The early laws of Massachusetts prized conformity to the rules of society and harshly punished nonconformity. Colonial leaders handed out justice based on laws drawn from English tradition and the Bible — and made up on the fly.
William Dummer Northend, a Salem lawyer and president of the Essex County Bar Association. made a study of early Massachusetts court cases. He found a number of cases considered unusual by today’s standards.
Early Laws of Massachusetts
In 1644, William Hewes and his son John were not overly impressed with the quality of either the music or the preaching at church in Salem. They declared the singers in the congregation were “fools,” and Rev. William Corbett had made mistakes in his sermon.
Their penalty: They had to pay a fine of 50 shillings apiece. They also had to make “humble confession” at a public meeting in nearby Lynn.
Still worse was the punishment handed out to Roger Scott of Salem. In 1643, he was found sleeping repeatedly in Sunday services. Further, when awakened, he struck the person who woke him. The court sentenced him to a severe whipping.
In 1631, Salem’s William Ratliffe was ordered whipped, fined £40 and banished for criticizing the government. But not before he had his ears cut off for good measure.
The records didn’t state Marbleheader Thomas Gray’s offense. But they do show the court ordered his house pulled down. The court also forbad all Englishmen from giving him shelter.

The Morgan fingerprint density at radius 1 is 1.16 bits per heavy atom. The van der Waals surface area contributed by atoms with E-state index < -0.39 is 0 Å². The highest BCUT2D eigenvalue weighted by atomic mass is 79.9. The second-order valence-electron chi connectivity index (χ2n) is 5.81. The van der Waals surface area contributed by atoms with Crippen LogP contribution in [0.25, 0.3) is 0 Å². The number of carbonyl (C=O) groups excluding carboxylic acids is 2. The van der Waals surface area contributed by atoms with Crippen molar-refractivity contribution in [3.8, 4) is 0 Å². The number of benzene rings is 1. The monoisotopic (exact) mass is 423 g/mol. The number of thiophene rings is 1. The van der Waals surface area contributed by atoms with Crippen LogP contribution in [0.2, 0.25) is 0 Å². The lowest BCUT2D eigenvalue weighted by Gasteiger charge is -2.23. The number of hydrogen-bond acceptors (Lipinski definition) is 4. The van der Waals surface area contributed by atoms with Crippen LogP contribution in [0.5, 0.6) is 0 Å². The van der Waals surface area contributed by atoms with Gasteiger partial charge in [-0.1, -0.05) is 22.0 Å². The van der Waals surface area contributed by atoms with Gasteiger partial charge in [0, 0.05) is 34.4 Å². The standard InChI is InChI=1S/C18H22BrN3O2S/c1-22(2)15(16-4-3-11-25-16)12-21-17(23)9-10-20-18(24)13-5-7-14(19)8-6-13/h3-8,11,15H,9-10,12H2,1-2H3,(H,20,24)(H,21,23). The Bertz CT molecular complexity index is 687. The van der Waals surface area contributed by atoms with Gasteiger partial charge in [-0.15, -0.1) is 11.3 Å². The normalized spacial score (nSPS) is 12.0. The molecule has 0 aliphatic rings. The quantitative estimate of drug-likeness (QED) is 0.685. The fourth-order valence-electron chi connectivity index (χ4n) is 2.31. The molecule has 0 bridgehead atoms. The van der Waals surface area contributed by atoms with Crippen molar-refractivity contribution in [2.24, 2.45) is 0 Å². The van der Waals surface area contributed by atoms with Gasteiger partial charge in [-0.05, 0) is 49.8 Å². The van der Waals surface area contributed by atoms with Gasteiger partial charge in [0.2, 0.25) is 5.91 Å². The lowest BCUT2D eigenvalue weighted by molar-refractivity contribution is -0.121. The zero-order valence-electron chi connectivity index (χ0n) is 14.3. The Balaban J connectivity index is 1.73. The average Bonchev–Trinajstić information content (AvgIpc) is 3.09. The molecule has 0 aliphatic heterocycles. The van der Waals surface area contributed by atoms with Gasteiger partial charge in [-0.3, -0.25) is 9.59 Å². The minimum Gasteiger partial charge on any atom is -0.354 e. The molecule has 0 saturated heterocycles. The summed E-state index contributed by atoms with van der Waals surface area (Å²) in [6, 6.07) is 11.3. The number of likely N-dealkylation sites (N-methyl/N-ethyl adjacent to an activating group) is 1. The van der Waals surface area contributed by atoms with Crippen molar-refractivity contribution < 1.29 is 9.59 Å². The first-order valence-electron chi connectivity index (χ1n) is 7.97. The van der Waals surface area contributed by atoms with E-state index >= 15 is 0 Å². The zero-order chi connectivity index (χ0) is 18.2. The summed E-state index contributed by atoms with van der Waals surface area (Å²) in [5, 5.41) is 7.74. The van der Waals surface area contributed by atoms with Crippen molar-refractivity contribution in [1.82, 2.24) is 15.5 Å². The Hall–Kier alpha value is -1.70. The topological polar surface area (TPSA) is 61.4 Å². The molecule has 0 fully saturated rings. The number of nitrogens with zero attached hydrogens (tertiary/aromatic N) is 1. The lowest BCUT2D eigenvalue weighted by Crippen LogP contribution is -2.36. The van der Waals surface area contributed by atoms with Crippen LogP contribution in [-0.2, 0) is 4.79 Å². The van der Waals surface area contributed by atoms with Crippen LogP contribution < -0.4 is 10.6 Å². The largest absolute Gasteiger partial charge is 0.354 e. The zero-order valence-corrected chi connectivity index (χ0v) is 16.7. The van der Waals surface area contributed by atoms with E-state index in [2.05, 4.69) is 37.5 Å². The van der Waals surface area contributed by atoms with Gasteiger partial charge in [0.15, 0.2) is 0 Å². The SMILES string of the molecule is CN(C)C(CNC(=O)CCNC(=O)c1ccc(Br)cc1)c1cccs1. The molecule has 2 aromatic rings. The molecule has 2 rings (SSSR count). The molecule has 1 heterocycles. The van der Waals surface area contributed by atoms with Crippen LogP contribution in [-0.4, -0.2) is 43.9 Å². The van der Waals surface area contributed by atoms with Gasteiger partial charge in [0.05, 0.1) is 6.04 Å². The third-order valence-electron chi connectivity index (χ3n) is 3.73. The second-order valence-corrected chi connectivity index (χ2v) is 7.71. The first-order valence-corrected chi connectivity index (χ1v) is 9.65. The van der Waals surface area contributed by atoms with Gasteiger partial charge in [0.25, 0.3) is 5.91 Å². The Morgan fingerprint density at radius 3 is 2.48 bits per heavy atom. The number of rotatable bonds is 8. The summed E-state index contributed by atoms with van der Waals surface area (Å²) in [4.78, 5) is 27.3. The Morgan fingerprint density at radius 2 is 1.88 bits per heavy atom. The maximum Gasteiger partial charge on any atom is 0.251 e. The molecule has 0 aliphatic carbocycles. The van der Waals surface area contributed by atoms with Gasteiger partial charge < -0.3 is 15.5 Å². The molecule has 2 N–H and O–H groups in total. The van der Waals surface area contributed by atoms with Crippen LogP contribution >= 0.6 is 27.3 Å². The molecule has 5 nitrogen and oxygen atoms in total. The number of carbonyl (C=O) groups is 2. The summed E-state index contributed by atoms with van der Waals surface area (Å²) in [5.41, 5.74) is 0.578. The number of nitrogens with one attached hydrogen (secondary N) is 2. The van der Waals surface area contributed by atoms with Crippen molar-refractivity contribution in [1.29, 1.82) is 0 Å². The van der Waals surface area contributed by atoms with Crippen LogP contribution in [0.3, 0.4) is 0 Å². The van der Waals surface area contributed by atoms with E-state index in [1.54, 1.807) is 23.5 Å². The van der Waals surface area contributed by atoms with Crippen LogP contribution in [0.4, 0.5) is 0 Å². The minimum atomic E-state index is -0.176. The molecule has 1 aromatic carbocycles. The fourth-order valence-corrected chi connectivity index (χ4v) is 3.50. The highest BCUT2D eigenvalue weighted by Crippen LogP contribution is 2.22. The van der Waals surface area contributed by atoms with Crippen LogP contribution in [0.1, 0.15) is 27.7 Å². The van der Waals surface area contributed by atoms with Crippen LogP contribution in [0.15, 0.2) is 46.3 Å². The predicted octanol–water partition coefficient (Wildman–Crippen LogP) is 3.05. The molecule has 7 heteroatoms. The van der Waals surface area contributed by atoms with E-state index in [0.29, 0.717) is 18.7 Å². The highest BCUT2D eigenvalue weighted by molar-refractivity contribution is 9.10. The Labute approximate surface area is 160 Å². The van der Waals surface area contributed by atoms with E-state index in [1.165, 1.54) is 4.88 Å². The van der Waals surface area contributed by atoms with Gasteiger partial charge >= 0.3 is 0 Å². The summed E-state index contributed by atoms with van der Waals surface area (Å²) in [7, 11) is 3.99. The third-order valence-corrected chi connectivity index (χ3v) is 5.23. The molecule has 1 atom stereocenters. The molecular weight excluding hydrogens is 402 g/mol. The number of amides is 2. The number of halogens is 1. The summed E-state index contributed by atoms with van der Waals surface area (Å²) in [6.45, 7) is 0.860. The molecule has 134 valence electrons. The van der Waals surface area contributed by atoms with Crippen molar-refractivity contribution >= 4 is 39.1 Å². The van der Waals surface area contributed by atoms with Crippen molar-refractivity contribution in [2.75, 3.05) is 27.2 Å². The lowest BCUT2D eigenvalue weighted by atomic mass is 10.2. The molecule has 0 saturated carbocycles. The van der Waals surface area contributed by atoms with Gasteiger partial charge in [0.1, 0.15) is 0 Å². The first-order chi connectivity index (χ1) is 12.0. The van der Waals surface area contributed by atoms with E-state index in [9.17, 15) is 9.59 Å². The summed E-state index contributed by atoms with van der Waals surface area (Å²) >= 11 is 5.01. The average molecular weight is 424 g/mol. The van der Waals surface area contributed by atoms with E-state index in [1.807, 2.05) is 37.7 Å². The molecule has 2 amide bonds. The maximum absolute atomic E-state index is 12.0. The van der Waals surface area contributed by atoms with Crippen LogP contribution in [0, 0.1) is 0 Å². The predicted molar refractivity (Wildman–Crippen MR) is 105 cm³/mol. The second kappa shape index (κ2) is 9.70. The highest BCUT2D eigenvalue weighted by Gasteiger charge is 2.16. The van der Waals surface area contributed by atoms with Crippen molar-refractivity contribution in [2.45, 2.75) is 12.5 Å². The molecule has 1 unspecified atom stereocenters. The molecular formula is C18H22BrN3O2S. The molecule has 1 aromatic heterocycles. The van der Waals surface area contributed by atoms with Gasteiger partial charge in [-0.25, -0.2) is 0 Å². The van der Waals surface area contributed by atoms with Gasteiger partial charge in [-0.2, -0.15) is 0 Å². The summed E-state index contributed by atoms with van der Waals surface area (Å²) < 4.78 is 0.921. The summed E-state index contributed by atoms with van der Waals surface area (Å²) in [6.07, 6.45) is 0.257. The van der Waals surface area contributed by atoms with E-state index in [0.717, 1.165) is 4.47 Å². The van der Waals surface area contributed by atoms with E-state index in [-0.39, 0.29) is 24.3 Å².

Criticizing and Roystering
In 1641, Mary Oliver of Salem was guilty of criticizing the church elders. She had to wear a cleft stick on her tongue for half an hour as punishment.
In 1630, the magistrates dispatched free-thinking Thomas Morton back to England for cavorting with the native Indians at Quincy, among other things. And they also found his house guest, Sir Christopher Gardiner ran afoul of the law by virtue of associating with Morton. Or, as the records put it, he “spent much time with roystering Morton of Merrymount.”
Gardiner, they discovered, lived with a woman – he called her his cousin – but also had abandoned two wives in England. Officials hunted him down and, after a lengthy chase, shuttled him back to England as well.
In another early case, from 1631, Nicholas Knopp had to pay a £5 fine. Otherwise, he’d get whipped for “pretending to cure scurvy by water of no value, which he sold at a very dear rate.”
The colony would soon turn its attention to writing down laws to cut back on the haphazard nature of the courts. You can read Northend’s complete research here.
This story last updated in 2022.